The Littlest CowboyMaggie Shayne
The Texas Brands
The Littlest Cowboy
The Baddest Virgin in Texas
Badlands Bad Boy
Long Gone Lonesome Blues
The Lone Cowboy
Lone Star Lonely
The Outlaw Bride
THE LITTLEST COWBOY
First Published 1996
Copyright © 2014 by Maggie Shayne
All rights reserved. Except for use in any review, the reproduction or utilization of this work in whole or in part in any form by any electronic, mechanical or other means, now known or hereafter invented, including xerography, photocopying and recording, or in any information storage or retrieval system, is forbidden without the written permission of the author.
All characters in this book have no existence outside the imagination of the author and have no relation whatsoever to anyone bearing the same name or names. They are not even distantly inspired by any individual known or unknown to the author, and all incidents are pure invention.
TABLE OF CONTENTS
The Baddest Virgin in Texas
About the Author
Garrett Brand awoke in a cold sweat, some foreign kind of dread gnawing at his stomach. Heart pounding, he sat up fast and wide-eyed, his fists clenching defensively before he got hold of himself. Blinking the sleep haze from his eyes and taking a few deep breaths, he let his tense muscles relax and unclenched his fists. There was nothing wrong. There was no reason for that panicky feeling that had slipped through him like a ghost slipping through a wall. No reason at all.
And still he couldn’t shake it. It hadn’t been a bad dream. Far as Garrett could recall, he’d been sleeping like a bear in January until that odd feeling had jerked him awake.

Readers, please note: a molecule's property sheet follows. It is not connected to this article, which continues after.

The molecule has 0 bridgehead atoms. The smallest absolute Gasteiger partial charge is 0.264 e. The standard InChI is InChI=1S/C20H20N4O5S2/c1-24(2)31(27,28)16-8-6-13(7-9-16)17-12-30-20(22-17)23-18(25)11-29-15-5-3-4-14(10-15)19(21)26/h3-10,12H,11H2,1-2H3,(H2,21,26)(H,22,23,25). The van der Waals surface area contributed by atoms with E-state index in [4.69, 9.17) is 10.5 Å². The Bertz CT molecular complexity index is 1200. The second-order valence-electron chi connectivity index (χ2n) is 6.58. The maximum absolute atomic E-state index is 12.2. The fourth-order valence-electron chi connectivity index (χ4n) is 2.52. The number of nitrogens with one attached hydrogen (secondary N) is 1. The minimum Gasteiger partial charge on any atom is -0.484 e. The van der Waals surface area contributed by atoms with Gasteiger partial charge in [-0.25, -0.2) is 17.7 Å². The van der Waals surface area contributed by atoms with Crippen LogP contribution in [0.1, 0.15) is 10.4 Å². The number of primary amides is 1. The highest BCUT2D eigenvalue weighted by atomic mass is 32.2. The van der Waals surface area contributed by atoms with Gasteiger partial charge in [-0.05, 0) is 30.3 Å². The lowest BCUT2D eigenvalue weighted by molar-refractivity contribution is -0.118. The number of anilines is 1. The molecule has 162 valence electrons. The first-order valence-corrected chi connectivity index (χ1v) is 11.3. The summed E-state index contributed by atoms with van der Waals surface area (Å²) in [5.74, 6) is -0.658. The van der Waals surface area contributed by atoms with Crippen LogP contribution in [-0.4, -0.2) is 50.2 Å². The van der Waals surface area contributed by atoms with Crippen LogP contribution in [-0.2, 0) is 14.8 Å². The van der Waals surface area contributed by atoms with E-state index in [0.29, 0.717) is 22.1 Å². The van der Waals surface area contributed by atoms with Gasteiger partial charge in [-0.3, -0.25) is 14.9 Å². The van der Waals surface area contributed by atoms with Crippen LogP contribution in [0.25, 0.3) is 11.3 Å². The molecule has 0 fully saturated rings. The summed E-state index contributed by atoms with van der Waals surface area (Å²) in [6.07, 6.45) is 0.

Okay, he’d just take stock.
He sat in the middle of his king-size bed and scanned the room. Red sunlight spilled through the open window, but the curtains hung motionless. No breeze. Already the early-morning air grew heavier, hotter. He listened, but didn’t hear anything he hadn’t ought to. A horse blowing now and then. A handful of songbirds.
Still, the feeling that something was wrong remained. Garrett had never been much for ESP or any of that nonsense. But stories he’d heard about mothers knowing instinctively when something was wrong with their kids floated through his mind now. He was no mother to Wes, Elliot and Jessi. No father to them, either. But he was as close to a parent as they’d had in almost twenty years. He’d only been seventeen when Orrin and Maria Brand had been killed in that car accident, leaving him as sole caretaker to his five younger siblings. And when he thought about anything happening to any of them…
An odd sound reached him then, a sound that made the hairs on his nape prickle. Soft and faint, but out of place, whatever it was.
Garrett pulled on his jeans, socks and boots in the space of a couple of seconds. He didn’t bother with a shirt. But he did yank the revolver out of his top dresser drawer and gave the cylinder a quick spin to be sure it was loaded. On the way out, he snatched the black Stetson from the bedpost and dropped it on his head. It was a gesture so automatic it was done without forethought. Like breathing.
Softly, Garrett moved along the hallway to the next bedroom. He was glad of the braided runner covering the hardwood floor. It cushioned and muffled his steps. He stopped outside the door. Elliot’s room, though if you looked inside, you’d think it belonged to a ten-year-old boy, not a man of twenty-five. Lariats and spurs decorated the walls, along with a collection of hats and framed photos of champion cowboys. His closet was an explosion of fringed chaps and hand-tooled boots. Only the sizes had changed over the years. Elliot’s dreams never had. He’d lived for the rodeo since he’d been old enough to say the word.
Garrett held his Colt, barrel up in his right hand, and pushed the door open with his left.
The hinges creaked loudly when Garrett stepped through, and Elliot’s sleeping face twisted into a grimace. “Whaddya want?” he muttered, still half-asleep.
Relieved, Garrett stifled his sigh. “I thought I heard something is all. Go back to sleep.” He backed toward the door.